“WHO HAS THE ACCENT NOW?! WHO HAS THE ACCENT NOW?!”
We’ve landed, and this is what I scream-whisper before we’ve even left the plane. My girlfriend does not find this hilarious the first, second, or really any of the times that I say it. Unfortunately for her, I find it MORE hilarious each time. So I just try repeating it until the hilarity sinks in. Ultimately I am shushed. It doesn’t matter. I am in England! I’m Traveling! Well. Not just yet. First I have to go through customs.
For the one friend of mine that doesn’t know, the customs gate is where you kinda state your business, your intent, show your password and basically say “Hey I’m not here to do illegal shit.” You can learn a lot about a country by their customs intake process. In America, you can go through customs faster if you pay $100. England allows you to go through customs faster if you’re English. England has two lines, one for UK/EU passports, and one for everyone else. They assign about 15 agents to the UK line and two to the Others line. After the UK line is processed they open up the bonus agents but that takes a while. But it’s okay because… well because of a million tiny reasons:
The restroom doesn’t say restroom it says toilet!
The outlets have different prongs!
The shops have different symbols. No $, just £, How do you TYPE that? Is their Shift-4 – £?
Everything is slightly different, and I love it. I’m in England, and the coolest thing about this nearly entirely new world is that nearly everyone in the entire world is English. The customs agent. The gate agent. The police. The old guy who bumps into me and says “Excuse me, pardon me, terribly sorry.” He apologizes three times in six words. I haven’t heard three apologies in America in my life, cumulatively. It’s so British that it makes me want to run up to every single person I can and engage them in meaningless conversation just so they can… talk to me. They all have an English accent! And somehow this is enough to make me feel as excited as a kid. Yes, I know everyone loves English accents but I’m a little nuts about them. You could comfortably say I was raised on them. One, actually.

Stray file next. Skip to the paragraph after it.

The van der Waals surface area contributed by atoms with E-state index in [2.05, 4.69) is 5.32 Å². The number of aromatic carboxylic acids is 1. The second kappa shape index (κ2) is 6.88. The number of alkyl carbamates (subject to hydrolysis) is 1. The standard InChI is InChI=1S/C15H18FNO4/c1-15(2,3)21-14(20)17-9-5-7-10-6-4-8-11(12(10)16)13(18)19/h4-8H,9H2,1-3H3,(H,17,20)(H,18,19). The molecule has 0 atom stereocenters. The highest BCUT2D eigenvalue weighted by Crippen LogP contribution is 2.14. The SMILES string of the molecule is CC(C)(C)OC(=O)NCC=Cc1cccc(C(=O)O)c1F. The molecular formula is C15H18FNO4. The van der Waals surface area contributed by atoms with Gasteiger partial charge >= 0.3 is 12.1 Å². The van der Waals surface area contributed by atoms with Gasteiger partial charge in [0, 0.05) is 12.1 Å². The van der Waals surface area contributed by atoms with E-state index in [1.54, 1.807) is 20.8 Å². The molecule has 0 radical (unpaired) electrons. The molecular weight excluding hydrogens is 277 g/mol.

There’s an audiocassette of me as a baby, only months, (maybe weeks?) old. I’m subvocalizing, just talking nonsense, pretty much the way I am now. Happy, gurgling, and completely filled with energy. Too much energy, it seems, because Baby Me hasn’t been sleeping.
Then on the tape another voice pops up. A young woman, she’s laughing, a bit giddy maybe from lack of sleep, but maybe just giddily enjoying… no, loving her new role as a mom. My Mom.
My Mom asks “Why won’t you just go to sleep Philip? Just sleep a little bit,” then giggling at her next thought she jokes, “What would make you sleep? Do you want some alcohol?” However when she says it, it’s hard to understand her. (Because she’s totally blitzed and now here’s 2000 words about my Mom the alcoholic. just kidding, just kidding) The truth is, you can’t understand what she says because she’s speaking with a very thick English accent.
My Mom was born in Jamaica, but at the time Jamaica was still a British colony so around the age of two her family moved to England, where she lived her entire life before meeting my Dad. As such, while she’s capable of doing a jamaican patois, her natural accent is English. Is this a big deal? It is to me.